The following is a customer story from Brian Hilburn. This is a typical IFR6 Success story.
My situation, I’d gathered, was not an altogether uncommon one: a 300 hour private pilot who had been plugging away at the instrument rating, in frustrating fits and starts, for a few years. Despite having wonderful instruction at my home field, various forces (including my own busy travel schedule) always seemed to conspire against me. Approaching the two-year expiration of my instrument knowledge test, and with an open window in my work schedule, I recently decided to explore options for a finish-up IFR course. I hoped to find a school that would work with me, my schedule, and my plane– a rather bare-bones Cherokee 140 with a nonstandard “shotgun” panel and a few other oddities that had me questioning the wisdom of paying for a rental plane that would, in the end, be unlike the oddball I’d be using in the future. “Train like you fly,” as they say.
That is when I happened upon the website of IFR6, an accelerated six day finish-up course recently rolled out by Charleston Regional Advanced Flight Training (CRAFT) at Charleston International (KCHS). Their approach was immediately attractive to me: it combines a moving base Redbird FMX flight simulator, and one’s own airplane (rentals are also an option, as CRAFT handles bookings for several local aircraft). The logic was compelling: Given that the instrument ticket, perhaps more than any other, relies so heavily on mastering procedures and muscle memory, why not leverage the power of modern simulation technology as a adjunct to in-aircraft training? Recent advances in such technology mean that moving base simulation (the Redbird line is a good example) has never been as high fidelity nor low cost. This, it seemed to me, is the direction that flight training should be taking in the 21st century.
So with books, papers and a few changes of clothing in tow, and having secured from my dearly-beloved a weeklong leave-of-absence, I recently set out on the longest cross country flight of my career, 500nm to KCHS. CRAFT is housed in an FBO building, sandwiched between the airline terminal and the Boeing 787 assembly facility (more on this later). On entering the small, spotless CRAFT office, my first impression was of the Redbird FMX, a hulking device that seems to occupy a quarter of the single room. My second impression, an instant later, was the warm greetings of owner Mike McCurdy, and instructor Jim Madison, whose patience I would come to severely test over the coming days.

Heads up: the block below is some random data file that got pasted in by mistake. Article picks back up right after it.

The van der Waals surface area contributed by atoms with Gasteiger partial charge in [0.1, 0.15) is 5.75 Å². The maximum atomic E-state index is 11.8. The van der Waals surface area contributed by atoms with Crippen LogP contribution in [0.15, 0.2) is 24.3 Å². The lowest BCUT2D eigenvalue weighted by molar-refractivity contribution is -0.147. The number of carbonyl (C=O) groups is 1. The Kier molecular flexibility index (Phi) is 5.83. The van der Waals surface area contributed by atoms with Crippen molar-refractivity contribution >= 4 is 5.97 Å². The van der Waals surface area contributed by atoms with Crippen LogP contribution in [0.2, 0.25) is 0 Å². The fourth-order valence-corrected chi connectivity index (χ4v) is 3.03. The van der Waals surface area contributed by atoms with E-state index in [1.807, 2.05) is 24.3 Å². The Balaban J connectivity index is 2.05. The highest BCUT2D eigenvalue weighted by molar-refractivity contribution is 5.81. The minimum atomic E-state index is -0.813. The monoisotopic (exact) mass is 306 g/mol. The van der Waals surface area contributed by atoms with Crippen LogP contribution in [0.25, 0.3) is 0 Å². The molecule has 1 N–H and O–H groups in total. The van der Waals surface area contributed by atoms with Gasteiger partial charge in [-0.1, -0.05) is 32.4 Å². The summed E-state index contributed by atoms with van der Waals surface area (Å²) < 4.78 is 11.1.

As advertised, the days were long and intense, and each was structured around a cycle of sim work, airplane time, and homework. Also as advertised, the simulator turned out to be invaluable in terms of time (in the time required for one “real” approach, I could shoot three or four simulated ones) and fuel (no 9 GPH burn in the sim!). Moreover, the sim features an all-important PAUSE button that allows for offline discussion of finer points. In a show of tough love, Jim weaned me off of the pause button by day five or so.
In the end, the program worked and I passed my checkride. More importantly, I came away with an understanding of how to fly IFR, including both instrument flight per se, but also flying in the IFR system. Having said that, the course did reinforce for me the old adage that we merely get a “license to learn.” If this is true of the private license, it now seems doubly so of the instrument rating. This is not an indictment of CRAFT, rather a realization that we pilots must never stop learning. Nor is it an indictment if CRAFT that (full disclosure here) the program ended up taking a total of eight days. As it happened, problems arose even before I arrived in Charleston, as weather forced me to divert to Columbia, SC and drive a rental car the remaining 100 or so miles to Charleston. It would be day three before weather would break and I could drive back and retrieve the plane. Further, we lost most of day four tending to a glitchy glide slope indicator (thanks to Stick at nearby Rogers Aviation for working both avionics and scheduling magic).
All in all, this was far and away one of the most challenging and rewarding weeks of my life. To those looking for an accelerated instrument finish up, I cannot recommend this approach highly enough. In particular, the greatest thanks must go to my instructor Jim, who essentially severed all contact with his family for a week, and devoted himself around the clock to my training. I especially appreciated his brilliant insight, round about day four, that my approaches were much better when I talked to myself. From that moment on, I was forced to babble away, in a sort of running self-commentary.
It has to be noted that this course is not intended for a fresh private pilot, but rather for someone who has had some IFR training. To this end, IFR6 is careful to spell out prerequisites regarding flight hours, time-in-type and instrument training hours. Notice that the IFR6 approach is an alternative to the “we come to you” instrument courses. Though it might be a matter of preference, I placed value on being away from my normal routine and distractions.
In the end, I only had a single regret, and it involves the previously-mentioned 787 Dreamliner. Sharing air and ground space with factory-fresh 787s (as well as the DreamLifter, Boeing’s gargantuan parts hauler) for a whole week, I had to give way to these behemoths more than once. I have to admit that I spent the week secretly hoping, just once in my life, to hear on the RT “Dreamliner, give way to the Cherokee. …” Alas it never happened…